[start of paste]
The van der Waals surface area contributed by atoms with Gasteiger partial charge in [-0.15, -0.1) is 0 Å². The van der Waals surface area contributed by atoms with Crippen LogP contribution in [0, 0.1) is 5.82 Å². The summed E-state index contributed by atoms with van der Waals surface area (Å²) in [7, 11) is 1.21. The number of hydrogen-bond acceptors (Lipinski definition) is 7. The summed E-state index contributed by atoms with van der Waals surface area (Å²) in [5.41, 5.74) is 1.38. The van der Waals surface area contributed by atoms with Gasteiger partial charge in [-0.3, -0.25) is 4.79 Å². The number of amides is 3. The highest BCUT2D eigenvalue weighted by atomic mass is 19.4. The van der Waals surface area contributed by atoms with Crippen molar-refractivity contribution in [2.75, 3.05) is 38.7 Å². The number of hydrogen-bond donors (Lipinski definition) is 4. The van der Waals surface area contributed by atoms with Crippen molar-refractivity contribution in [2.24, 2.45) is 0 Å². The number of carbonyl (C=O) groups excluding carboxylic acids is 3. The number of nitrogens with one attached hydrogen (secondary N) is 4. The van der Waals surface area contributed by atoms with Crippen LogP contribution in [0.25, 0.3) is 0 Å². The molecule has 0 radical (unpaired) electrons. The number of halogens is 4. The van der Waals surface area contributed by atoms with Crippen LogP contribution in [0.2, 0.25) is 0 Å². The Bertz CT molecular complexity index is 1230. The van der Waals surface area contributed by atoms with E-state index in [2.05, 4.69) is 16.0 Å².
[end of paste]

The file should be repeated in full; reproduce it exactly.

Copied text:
The van der Waals surface area contributed by atoms with Gasteiger partial charge in [-0.15, -0.1) is 0 Å². The van der Waals surface area contributed by atoms with Crippen LogP contribution in [0, 0.1) is 5.82 Å². The summed E-state index contributed by atoms with van der Waals surface area (Å²) in [7, 11) is 1.21. The number of hydrogen-bond acceptors (Lipinski definition) is 7. The summed E-state index contributed by atoms with van der Waals surface area (Å²) in [5.41, 5.74) is 1.38. The van der Waals surface area contributed by atoms with Gasteiger partial charge in [-0.3, -0.25) is 4.79 Å². The number of amides is 3. The highest BCUT2D eigenvalue weighted by atomic mass is 19.4. The van der Waals surface area contributed by atoms with Crippen molar-refractivity contribution in [2.75, 3.05) is 38.7 Å². The number of hydrogen-bond donors (Lipinski definition) is 4. The van der Waals surface area contributed by atoms with Crippen molar-refractivity contribution in [2.24, 2.45) is 0 Å². The number of carbonyl (C=O) groups excluding carboxylic acids is 3. The number of nitrogens with one attached hydrogen (secondary N) is 4. The van der Waals surface area contributed by atoms with Crippen LogP contribution in [0.25, 0.3) is 0 Å². The molecule has 0 radical (unpaired) electrons. The number of halogens is 4. The van der Waals surface area contributed by atoms with Crippen LogP contribution in [0.2, 0.25) is 0 Å². The Bertz CT molecular complexity index is 1230. The van der Waals surface area contributed by atoms with E-state index in [2.05, 4.69) is 16.0 Å².